It's happened to everyone -- an investment you had so much confidence in lets you down and suffers a severe drop. What should you do?

If you're not prepared in advance for the possibility that any of your investments can suffer a catastrophic loss, then the first reaction you're likely to have will be to panic. Yet as you can imagine, that's usually the worst thing you can do.

Why you want to sell
Suffering a big loss with an investment is like taking a punch to the gut. It's often the last thing you expect to happen, and it hurts so much that you'd do almost anything to make the pain it causes go away.

In fact, that's why your first impulse is to panic-sell a losing investment. If you keep that loser in your portfolio, then you have to look at it day in and day out. Just seeing it among your holdings is a constant reminder of the huge mistake you made. In contrast, once you pull the trigger and sell, you don't have to think about it anymore -- you can just put the whole experience behind you.

Not just stocks
Of course, this sort of thing happens with stocks nearly every day. Bad news constantly throws various companies for a loop, and because information moves so quickly, it's easier than ever for panicking investors to push a stock's price down at lightning speed. Just in the past week, stocks like FactSet Research System (NYSE:FDS), Oshkosh, and Palm (NASDAQ:PALM) have suffered single-day drops of 10% or more resulting from bad news.

But don't trick yourself into thinking that your other investments aren't prone to exactly the same behavior. For instance, if you bought gold above $1,200 an ounce just a couple of weeks ago, either in bullion form or through an ETF like SPDR Gold Trust (NYSE:GLD), you've already suffered almost a 10% drop. Similarly, news of bankruptcy or other financial troubles can send a company's bonds running for cover -- and even Treasury bonds are prone to wild fluctuations during times of financial stress.

The cost of panic
Depending on what happens next, panicking can seem like a really smart move. Just imagine how happy those who sold during the early stages of 2008's bear market felt as they watched stock prices fall ever lower.

The problem, though, is that when your investment recovers -- and it usually does, eventually -- you often end up missing out on even more substantial future profits. For instance, say you took advantage of the low point in November 2008 to buy some of these beaten-down stocks:


Return, 11/20/08 to 3/9/09

Return, 11/20/08 to 12/18/09

Microsoft (NASDAQ:MSFT)



Hewlett-Packard (NYSE:HPQ)






Source: Capital IQ, a division of Standard and Poor's.

As you can see, by March, you were sitting on some pretty substantial losses. Yet if you had panic-sold at that point, you not only would have made those losses permanent, but you also would have sold your chance at the impressive gains that followed.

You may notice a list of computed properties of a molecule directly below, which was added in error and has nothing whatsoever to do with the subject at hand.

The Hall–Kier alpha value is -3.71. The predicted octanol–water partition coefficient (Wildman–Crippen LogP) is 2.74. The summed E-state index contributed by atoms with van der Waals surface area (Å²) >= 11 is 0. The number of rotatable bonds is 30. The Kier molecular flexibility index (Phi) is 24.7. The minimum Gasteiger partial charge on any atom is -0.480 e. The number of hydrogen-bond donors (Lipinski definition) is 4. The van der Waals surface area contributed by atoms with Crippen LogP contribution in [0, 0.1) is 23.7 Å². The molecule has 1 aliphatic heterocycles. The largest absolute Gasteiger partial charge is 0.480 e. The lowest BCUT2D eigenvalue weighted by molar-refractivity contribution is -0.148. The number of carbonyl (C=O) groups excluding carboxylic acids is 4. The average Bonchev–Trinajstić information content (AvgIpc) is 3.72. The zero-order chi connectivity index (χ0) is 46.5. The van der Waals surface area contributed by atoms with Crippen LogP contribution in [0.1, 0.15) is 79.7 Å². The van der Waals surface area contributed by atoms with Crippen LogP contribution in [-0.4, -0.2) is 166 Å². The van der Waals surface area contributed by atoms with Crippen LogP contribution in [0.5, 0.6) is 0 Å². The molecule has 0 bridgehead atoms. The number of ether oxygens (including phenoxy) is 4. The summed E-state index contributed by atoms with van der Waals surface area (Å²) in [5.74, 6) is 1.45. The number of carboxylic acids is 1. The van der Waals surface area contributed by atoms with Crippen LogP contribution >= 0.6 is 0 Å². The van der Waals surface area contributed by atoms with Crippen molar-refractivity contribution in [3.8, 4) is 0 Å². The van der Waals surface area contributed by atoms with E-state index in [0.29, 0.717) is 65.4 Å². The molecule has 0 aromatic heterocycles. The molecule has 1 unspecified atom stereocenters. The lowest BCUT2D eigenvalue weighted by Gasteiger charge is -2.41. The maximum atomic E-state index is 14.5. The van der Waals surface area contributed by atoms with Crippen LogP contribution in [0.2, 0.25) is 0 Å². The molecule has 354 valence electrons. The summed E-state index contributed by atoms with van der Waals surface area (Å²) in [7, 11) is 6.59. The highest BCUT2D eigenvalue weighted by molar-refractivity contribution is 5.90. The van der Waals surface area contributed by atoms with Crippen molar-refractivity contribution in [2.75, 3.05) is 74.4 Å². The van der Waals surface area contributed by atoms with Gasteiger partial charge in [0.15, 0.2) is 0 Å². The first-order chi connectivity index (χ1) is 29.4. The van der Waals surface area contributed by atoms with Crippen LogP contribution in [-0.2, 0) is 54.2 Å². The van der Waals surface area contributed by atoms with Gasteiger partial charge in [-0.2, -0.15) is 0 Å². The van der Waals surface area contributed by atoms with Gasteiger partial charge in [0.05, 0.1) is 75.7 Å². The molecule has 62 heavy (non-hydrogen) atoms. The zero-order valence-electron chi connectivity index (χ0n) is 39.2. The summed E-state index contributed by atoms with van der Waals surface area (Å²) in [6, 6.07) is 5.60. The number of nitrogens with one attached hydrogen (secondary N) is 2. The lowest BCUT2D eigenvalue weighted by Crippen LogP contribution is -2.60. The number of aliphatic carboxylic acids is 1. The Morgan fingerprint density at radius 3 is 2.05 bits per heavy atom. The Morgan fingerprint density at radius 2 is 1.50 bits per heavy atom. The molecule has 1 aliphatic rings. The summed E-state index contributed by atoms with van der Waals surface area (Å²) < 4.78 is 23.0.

The right move
Sometimes, selling after bad news is the right move. But rather than having a knee-jerk reaction, consider following these simple steps:

  • Know your rationale. For every investment you make, you should have a reason you think it will be successful. That way, when an alarming piece of news comes out, you can judge whether it's truly bad for the company or whether shareholders are overreacting and perhaps creating a better buying opportunity.
  • Get the whole story. Unfortunately, even unsubstantiated rumors can move a stock. Just consider the mistake last year, when an old story about United Airlines (NASDAQ:UAUA) and its 2002 bankruptcy filing was mistakenly rerun as breaking news. Those who dump shares without checking their facts can get two nasty surprises in a row.
  • Consider the alternatives. Sometimes, lots of investments drop at the same time. When that happens, it may make little sense to sell a declining investment if you're just planning to replace it with a similar one. Conversely, if you have a more compelling investment idea ready and available, then you should feel more comfortable selling.

It's never fun to see your investments take a big hit. But if you follow these simple steps, you can keep yourself from making an even bigger mistake.

Looking for the right investment to ring in the New Year? Tim Hanson can point you to the top markets right now.

Fool contributor Dan Caplinger wishes he'd bought more cheap stocks, but at least he didn't panic. He doesn't own shares of the companies mentioned in this article. The Fool owns shares of FactSet Research Systems, which is a Motley Fool Rule Breakers pick. 3M and Microsoft are Motley Fool Inside Value selections. Motley Fool Options has recommended a diagonal call strategy on Microsoft. Try any of our Foolish newsletter services free for 30 days. The Fool's disclosure policy never gets carsick, seasick, or market-sick.